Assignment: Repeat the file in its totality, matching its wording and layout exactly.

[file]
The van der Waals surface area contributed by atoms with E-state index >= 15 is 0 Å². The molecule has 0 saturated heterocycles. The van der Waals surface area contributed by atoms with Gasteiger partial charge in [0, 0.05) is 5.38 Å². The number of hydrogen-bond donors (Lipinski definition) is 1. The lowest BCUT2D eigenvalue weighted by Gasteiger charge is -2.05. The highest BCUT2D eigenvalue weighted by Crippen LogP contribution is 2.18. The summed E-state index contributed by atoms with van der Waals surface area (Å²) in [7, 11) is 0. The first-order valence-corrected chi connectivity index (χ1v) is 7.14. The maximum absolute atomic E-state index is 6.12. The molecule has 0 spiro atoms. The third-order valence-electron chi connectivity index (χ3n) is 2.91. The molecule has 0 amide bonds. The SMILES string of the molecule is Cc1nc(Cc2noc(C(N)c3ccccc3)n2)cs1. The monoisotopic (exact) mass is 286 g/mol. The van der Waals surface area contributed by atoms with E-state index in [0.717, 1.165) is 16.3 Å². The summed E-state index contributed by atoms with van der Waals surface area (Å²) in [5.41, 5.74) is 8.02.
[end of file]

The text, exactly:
The van der Waals surface area contributed by atoms with E-state index >= 15 is 0 Å². The molecule has 0 saturated heterocycles. The van der Waals surface area contributed by atoms with Gasteiger partial charge in [0, 0.05) is 5.38 Å². The number of hydrogen-bond donors (Lipinski definition) is 1. The lowest BCUT2D eigenvalue weighted by Gasteiger charge is -2.05. The highest BCUT2D eigenvalue weighted by Crippen LogP contribution is 2.18. The summed E-state index contributed by atoms with van der Waals surface area (Å²) in [7, 11) is 0. The first-order valence-corrected chi connectivity index (χ1v) is 7.14. The maximum absolute atomic E-state index is 6.12. The molecule has 0 spiro atoms. The third-order valence-electron chi connectivity index (χ3n) is 2.91. The molecule has 0 amide bonds. The SMILES string of the molecule is Cc1nc(Cc2noc(C(N)c3ccccc3)n2)cs1. The monoisotopic (exact) mass is 286 g/mol. The van der Waals surface area contributed by atoms with E-state index in [0.717, 1.165) is 16.3 Å². The summed E-state index contributed by atoms with van der Waals surface area (Å²) in [5.41, 5.74) is 8.02.